Further, the SRAM unit 506 of the card 102 may be rapidly erased by using a combination method involving both time and charge level of the backup power source 504. Also, by providing physical barriers (such as fine-pitch conductive grids or serpentines, intrusion detectors, etc) within the body of the card 102, the contents of the SRAM unit may be rendered additionally secure, which contents will be quickly erased upon the detection of a breach.
Referring now to FIG. 6, an embodiment of the card electrical circuitry is shown, generally at 600, as a functional block diagram. A capacitor 612 is coupled to a power control/regulation block 602 which provides power to a static memory 604, an oscillator/timer 608 and a suitable card interface 610. An identification tag 606 is provided with the static memory 604 in order to facilitate ID recognition process between the card 102 and its cradle carrier 103.
Another embodiment of the card circuitry, generally at 700, is shown as a functional block diagram in FIG. 7. An encryption engine 702 is provided as part of the circuitry 700 that is adapted for cryptographic functions. The cryptographic engine 702 may preferably comprise circuitry to perform one or more of known private- and public-key cryptographic methods or algorithms. Exemplary cryptographic methods and services include, without limitation, Diffie-Hellman algorithms, Rivest-Shamir-Adelman (RSA) methods, hashing schemes, single- and triple- Data Encryption Standard (DES) algorithms, digital certificates and signatures, authentication services and the like.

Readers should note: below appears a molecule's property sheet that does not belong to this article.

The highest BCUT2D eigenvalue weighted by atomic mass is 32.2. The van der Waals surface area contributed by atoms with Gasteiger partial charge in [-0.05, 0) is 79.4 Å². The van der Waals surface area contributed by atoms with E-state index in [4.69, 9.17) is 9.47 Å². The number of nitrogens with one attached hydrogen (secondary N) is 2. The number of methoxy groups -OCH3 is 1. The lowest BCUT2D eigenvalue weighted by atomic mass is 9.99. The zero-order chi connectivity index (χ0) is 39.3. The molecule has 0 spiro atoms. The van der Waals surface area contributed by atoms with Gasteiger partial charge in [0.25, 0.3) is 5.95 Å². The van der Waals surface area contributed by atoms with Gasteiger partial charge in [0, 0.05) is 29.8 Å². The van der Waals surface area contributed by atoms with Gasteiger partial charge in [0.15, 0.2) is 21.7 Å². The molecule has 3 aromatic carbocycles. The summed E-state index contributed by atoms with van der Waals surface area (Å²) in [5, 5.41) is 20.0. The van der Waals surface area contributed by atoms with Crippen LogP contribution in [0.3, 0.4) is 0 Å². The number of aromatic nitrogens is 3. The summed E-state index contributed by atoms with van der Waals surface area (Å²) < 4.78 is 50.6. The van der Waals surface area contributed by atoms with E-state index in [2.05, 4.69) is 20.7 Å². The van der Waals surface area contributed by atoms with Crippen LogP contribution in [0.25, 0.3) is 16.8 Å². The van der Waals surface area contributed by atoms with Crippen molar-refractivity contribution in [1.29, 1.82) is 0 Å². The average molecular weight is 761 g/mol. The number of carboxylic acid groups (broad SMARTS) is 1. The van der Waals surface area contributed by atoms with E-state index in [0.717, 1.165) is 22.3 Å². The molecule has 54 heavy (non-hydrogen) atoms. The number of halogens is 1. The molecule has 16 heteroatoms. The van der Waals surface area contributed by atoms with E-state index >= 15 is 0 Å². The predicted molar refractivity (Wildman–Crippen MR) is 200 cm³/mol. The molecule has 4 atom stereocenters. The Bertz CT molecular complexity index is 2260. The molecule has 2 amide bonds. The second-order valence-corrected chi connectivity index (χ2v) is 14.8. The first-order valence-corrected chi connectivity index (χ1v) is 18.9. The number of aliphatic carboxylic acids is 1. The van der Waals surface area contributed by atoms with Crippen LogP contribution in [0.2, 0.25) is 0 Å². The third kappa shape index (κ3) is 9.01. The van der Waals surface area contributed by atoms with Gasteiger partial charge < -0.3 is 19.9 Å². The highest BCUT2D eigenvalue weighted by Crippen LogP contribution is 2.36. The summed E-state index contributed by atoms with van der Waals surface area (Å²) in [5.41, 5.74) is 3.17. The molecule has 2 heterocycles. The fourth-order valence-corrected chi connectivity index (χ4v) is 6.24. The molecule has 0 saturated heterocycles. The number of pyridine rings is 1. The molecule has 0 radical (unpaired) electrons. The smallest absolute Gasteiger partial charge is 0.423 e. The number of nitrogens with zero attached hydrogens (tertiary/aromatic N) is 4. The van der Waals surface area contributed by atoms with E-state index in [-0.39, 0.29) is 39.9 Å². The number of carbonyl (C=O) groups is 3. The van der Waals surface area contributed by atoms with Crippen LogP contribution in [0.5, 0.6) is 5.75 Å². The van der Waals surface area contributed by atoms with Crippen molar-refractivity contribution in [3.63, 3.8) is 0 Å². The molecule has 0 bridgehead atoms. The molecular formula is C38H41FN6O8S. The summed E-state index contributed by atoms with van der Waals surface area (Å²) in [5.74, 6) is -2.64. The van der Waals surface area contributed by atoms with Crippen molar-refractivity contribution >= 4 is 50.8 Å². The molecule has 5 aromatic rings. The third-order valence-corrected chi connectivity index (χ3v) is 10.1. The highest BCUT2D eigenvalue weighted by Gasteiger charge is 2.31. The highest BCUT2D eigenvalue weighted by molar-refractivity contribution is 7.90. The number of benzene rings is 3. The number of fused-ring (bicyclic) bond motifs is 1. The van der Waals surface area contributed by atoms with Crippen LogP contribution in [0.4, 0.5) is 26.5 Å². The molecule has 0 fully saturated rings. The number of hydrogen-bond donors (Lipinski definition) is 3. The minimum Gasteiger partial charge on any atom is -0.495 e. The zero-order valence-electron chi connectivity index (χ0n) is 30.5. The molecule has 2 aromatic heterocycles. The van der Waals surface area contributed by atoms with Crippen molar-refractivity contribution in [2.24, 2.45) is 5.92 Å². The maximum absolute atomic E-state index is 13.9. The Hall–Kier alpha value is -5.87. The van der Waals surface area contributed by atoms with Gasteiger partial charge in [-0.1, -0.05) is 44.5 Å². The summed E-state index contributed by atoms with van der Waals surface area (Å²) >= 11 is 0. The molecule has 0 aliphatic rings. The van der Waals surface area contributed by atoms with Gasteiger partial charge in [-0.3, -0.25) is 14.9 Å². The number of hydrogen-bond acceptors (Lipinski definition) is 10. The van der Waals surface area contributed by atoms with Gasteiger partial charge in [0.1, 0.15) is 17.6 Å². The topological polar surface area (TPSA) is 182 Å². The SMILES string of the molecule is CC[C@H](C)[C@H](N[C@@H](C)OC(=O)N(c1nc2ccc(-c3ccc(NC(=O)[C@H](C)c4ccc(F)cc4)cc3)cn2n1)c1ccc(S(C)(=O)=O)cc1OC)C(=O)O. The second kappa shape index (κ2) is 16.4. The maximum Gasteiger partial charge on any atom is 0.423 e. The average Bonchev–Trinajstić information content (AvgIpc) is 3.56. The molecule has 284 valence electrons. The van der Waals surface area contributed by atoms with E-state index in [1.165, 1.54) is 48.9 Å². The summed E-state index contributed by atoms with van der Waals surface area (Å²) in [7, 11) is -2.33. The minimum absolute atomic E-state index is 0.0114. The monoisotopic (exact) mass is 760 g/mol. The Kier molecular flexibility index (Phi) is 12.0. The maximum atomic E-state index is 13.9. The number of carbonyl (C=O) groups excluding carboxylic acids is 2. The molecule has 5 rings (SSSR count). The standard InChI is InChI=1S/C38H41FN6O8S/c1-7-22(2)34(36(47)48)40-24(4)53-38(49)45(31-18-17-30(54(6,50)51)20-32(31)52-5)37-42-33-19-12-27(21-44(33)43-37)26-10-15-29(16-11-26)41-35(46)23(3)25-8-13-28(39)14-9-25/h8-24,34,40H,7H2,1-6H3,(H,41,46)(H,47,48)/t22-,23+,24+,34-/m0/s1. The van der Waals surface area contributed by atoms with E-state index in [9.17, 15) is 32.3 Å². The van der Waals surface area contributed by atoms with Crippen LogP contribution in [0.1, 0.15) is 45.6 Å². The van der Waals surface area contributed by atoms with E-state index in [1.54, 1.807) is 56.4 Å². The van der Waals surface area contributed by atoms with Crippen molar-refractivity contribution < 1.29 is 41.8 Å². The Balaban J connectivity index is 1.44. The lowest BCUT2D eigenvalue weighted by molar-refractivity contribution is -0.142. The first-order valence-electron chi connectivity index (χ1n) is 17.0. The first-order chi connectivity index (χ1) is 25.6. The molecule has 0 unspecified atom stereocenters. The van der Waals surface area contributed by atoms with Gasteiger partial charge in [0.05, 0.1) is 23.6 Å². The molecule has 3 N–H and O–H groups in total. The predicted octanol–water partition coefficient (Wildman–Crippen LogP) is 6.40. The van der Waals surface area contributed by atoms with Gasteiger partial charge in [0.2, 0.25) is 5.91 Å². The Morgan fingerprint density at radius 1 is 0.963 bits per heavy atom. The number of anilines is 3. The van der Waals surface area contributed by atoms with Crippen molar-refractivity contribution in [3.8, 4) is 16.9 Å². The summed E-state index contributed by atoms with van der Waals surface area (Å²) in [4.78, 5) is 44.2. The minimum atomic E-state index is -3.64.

Yet another embodiment of the card circuitry, generally at 800, is shown as a functional block diagram in FIG. 8 that is also adapted for cryptographic functionality. A ROM block 806 is provided for storing an operating system for a CPU 806 that is interfaced with a RAM 804, static memory 604 and an I/O system 802. The I/O system 802 is coupled to the contact set 406 described in reference to FIG. 4.
Based upon the foregoing Detailed Description, it should now be appreciated by those skilled in the art that the present invention provides an intelligent cradle carrier system for a card that is optimized for high level of security, encryption and versatility. The mechanical stress related problems encountered in typical operational environments by current cards are solved by providing a substantially rigid cradle, either separately or as a portion of a personal item. The versatility of static-memory based storage of encryption data on the card is achieved by providing a rechargeable backup source thereon that powers the data when the card is in transit between the intelligent cradle and a transaction terminal. Additional security features like timed erasing of data, alarm indication capability, panic mode capability, et cetera, enhance the functionality of current card systems while maintaining the form-fit-function compliance with existing standards.